NA Tell me about Many Voices Press. Where is it located? What kind of work are you looking for? How many books do you publish each year?
LJ Many Voices Press was founded in 2005. We are a non-profit small press located on the campus of Flathead Valley Community College in Kalispell, Montana – a snowball’s throw from Glacier National Park. Details concerning our press and our publications can be found at manyvoicespress.fvcc.edu. I teach creative writing and journalism at FVCC, and basically my small office at the college doubles as the world headquarters for Many Voices Press, which is to say that on many occasions it’s difficult to find a place in this office to sit down. We are staffed entirely by non-paid volunteers, including myself as Editor; Hannah Bissell, our Assistant Editor; and an ever changing host of enthusiastic young writers who pass through this two-year college en route to bigger and better opportunities in the wide world beyond our valley.
Our mission is public service; our guiding vision is to be of service to Montana poets, especially Native American poets, though our most recent anthology, New Poets of the American West, reaches out to poets across the West. It’s difficult for poets in rural places to connect with appreciative audiences and the larger literary community. We aim to help rural poets make connections. Simply put, there’s a lot of talent in rural places that goes unnoticed. Also we are in the business of expanding audiences for poetry. We are proud to say that New Poets of the American West generated over 50 literary readings/events across the West, including readings at some of the West’s most prominent independent bookstores such as Elliot Bay Books (Seattle), Fact and Fiction (Missoula), The Tattered Cover (Denver), Beyond Baroque (Los Angeles), Sundance Books (Reno), Collected Works (Santa Fe), Broadway Books (Portland), and Tsunami Books (Eugene).
We have received several small grants, including a “Book Subvention Grant” from Humanities Montana, for which we are ever grateful. Having said that, the money it takes to print our books comes mostly from the generosity of people who donate cash--five, ten, twenty dollars at a time. It’s been a heartwarming experience for me to see how many people are willing to give to a good non-profit cause. Book sales are our second largest source of funding, though anyone who has ever run a small press knows how difficult it can be to market what you print. Large distributors ignore most small presses, especially if you’re trying to sell them books of poems. In sum, money is always a problem, but we manage to go on doing what we do because it brings us and others some joy.
Another point of pride for our press is our commitment to the diversity of languages in the West. New Poets of the American West includes poems in Spanish as well as poems in Dakota, Navajo, Assiniboine, and Salish. Victor Charlo’s book, Good Enough, includes poems in Salish; Lois Red Elk’s book, Our Blood Remembers, includes poems in Dakota as well as a glossary of Dakota words and phrases. There are many voices in rural places, and Many Voices Press wishes to honor them all.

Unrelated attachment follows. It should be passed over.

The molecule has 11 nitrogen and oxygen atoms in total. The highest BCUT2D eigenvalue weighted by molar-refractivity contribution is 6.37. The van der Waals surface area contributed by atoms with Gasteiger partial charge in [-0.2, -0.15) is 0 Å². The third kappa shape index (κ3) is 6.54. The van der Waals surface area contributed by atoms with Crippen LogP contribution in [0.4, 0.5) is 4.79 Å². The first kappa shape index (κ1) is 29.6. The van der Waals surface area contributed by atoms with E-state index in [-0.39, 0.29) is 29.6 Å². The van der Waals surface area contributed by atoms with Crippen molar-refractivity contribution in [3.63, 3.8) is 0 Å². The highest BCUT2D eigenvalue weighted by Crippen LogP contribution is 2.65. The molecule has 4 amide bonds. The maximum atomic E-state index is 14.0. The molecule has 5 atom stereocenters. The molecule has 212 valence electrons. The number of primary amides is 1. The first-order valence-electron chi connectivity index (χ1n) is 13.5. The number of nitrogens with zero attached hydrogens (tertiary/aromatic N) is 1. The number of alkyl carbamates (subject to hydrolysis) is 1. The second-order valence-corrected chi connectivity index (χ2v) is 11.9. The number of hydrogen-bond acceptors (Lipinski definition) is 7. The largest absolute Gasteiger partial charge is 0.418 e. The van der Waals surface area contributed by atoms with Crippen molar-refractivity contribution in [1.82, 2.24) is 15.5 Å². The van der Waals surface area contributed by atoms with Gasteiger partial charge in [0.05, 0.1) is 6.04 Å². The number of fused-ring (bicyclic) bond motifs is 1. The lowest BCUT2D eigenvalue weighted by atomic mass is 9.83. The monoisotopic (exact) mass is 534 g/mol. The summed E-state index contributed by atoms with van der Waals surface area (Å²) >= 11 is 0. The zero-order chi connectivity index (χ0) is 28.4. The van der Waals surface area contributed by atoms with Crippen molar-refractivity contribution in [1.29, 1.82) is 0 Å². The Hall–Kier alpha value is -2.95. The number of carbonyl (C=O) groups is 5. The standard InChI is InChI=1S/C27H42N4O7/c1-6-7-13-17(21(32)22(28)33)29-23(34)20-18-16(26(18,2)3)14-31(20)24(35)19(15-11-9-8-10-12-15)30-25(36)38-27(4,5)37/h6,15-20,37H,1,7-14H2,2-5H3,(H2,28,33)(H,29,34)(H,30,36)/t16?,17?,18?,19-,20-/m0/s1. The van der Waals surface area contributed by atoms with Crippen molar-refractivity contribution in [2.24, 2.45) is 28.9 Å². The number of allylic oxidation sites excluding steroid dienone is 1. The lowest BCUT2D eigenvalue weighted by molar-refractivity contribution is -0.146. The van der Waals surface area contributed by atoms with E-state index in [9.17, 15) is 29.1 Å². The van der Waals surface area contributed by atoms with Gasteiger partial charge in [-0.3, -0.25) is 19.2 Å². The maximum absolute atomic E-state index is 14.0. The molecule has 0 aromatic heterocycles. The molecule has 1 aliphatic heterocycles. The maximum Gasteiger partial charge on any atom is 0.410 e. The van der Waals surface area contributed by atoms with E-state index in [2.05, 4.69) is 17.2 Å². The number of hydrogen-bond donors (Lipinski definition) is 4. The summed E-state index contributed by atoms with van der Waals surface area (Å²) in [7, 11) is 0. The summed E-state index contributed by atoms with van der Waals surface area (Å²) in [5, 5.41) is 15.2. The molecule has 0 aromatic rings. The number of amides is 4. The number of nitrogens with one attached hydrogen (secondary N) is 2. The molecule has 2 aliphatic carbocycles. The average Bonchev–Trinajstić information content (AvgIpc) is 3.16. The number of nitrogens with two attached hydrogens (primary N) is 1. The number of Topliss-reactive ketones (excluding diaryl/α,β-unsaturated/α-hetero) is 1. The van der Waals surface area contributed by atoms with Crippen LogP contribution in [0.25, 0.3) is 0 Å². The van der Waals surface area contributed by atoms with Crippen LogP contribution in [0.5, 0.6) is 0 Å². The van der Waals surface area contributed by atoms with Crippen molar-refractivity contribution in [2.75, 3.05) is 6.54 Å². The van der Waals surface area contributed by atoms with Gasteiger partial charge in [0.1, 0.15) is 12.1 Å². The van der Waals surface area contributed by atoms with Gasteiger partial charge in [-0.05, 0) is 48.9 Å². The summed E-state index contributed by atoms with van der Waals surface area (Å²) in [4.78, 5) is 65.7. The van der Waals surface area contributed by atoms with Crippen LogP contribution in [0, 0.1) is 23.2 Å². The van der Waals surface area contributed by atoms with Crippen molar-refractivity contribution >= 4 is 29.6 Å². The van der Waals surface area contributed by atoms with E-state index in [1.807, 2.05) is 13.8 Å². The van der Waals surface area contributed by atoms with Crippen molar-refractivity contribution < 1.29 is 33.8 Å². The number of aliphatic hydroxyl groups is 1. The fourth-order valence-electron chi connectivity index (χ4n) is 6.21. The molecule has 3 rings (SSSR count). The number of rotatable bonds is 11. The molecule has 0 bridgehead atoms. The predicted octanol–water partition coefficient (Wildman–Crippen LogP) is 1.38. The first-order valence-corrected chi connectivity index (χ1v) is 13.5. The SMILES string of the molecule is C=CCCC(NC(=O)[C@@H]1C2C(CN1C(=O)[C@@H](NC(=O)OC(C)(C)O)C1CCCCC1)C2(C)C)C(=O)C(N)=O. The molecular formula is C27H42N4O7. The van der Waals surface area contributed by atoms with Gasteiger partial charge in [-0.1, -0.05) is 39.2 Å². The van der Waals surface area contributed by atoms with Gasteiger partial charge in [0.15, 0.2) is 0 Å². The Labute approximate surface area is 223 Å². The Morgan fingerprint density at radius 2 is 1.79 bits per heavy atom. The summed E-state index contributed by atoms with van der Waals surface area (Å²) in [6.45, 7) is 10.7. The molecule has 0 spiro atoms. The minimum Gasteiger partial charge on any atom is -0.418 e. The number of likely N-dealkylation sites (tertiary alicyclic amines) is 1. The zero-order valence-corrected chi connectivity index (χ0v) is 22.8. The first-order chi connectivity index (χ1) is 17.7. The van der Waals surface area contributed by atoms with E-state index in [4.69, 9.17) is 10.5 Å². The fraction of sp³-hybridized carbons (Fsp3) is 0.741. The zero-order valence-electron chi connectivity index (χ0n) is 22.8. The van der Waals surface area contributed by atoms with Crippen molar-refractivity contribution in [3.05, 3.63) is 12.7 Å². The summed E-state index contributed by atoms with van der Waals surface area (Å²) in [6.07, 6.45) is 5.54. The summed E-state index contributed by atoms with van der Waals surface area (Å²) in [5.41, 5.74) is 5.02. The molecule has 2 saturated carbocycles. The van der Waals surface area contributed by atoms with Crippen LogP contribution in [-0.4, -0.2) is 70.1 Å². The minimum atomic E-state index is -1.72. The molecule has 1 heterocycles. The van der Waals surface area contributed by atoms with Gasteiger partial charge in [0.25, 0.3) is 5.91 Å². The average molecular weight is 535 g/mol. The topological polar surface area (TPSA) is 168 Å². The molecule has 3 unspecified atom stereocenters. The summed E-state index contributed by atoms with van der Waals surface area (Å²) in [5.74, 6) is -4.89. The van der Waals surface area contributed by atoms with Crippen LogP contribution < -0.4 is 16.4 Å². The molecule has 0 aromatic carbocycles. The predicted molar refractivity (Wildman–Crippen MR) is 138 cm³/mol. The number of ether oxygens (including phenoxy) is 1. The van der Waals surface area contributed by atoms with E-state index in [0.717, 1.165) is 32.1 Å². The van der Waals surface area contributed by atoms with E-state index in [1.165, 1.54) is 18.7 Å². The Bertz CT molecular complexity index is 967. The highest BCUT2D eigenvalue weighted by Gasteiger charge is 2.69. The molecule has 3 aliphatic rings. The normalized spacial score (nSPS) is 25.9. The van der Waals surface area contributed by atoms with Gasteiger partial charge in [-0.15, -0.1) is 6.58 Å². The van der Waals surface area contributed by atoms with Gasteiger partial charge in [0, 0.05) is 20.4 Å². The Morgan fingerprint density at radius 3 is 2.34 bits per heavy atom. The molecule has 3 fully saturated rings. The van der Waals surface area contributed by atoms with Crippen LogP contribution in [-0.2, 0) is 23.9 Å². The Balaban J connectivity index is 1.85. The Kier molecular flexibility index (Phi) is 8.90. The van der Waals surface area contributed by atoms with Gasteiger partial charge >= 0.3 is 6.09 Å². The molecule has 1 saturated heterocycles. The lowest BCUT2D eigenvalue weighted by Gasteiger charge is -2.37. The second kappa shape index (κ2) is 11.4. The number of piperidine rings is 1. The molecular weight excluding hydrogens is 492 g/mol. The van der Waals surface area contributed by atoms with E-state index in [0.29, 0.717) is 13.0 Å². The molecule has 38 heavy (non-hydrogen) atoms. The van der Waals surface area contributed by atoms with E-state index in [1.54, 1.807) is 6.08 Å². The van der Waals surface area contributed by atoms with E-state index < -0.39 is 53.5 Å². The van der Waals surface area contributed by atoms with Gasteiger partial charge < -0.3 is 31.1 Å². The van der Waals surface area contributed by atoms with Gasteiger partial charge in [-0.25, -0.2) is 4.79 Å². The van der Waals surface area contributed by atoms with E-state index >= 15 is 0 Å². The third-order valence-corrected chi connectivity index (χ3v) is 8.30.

To date, we’ve published:
Poems Across the Big Sky (2007) – an anthology of 120 Montana poets
Good Enough by Victor A. Charlo, (2008) spiritual leader of the Flathead Salish
And Freddie Was My Darling by CB Follett (2009)
All My Relations by J.D. Whitney (2010)
New Poets of the American West (2010) – and anthology of 260 poets from 11 states.
Our Blood Remembers by Lois Red Elk (2011) Lakota elder
NA How do you find the writers you publish? Or how do they find you?
LJ For both of our anthology projects, we sent a zillion emails to individual poets, poetry orgs, writing programs, etc. We can’t afford the hundreds of dollars it costs to advertise in places like Poets and Writers or in AWP’s Writer’s Chronicle. Emails are free, and we’ve learned that writers talk with other writers. If you ask writers to spread the word of a publishing opportunity to fellow writers, it will happen.
Arts councils in various states were helpful to varying degrees. Montana, Nevada, and Utah Arts Councils were especially willing to work with us. Some arts councils seem to have no one home, no matter how many times you try to email or phone. Most arts councils have a newsletter which includes calls for submissions.
We’ve been a bit slow at developing a website, mostly because the old fart who serves as Editor still relies on teenagers to tell him which buttons to push. The Directory of Poets on-line from Poets and Writers was also useful, though much of their info seems to be out of date.
The four books we’ve published by individual poets were all by invitation. Sales of our anthologies, enabled us to afford the expense of printing other books. Two of our individual poets were able to subsidize printing costs by purchasing quantities of their book prior to publication. I suppose that’s a somewhat controversial arrangement. I’m in favor of anything it takes to get good poems out to appreciative readers. All our poets help with book sales by participating in book fairs, library reading series, and lots of other marketing experiments. Our two books by individual Native American poets have sold enough to pay for themselves. Vic Charlo is a valued member of a very large group of relatives, so all the Flathead Salish on earth own a copy his book. Good all around.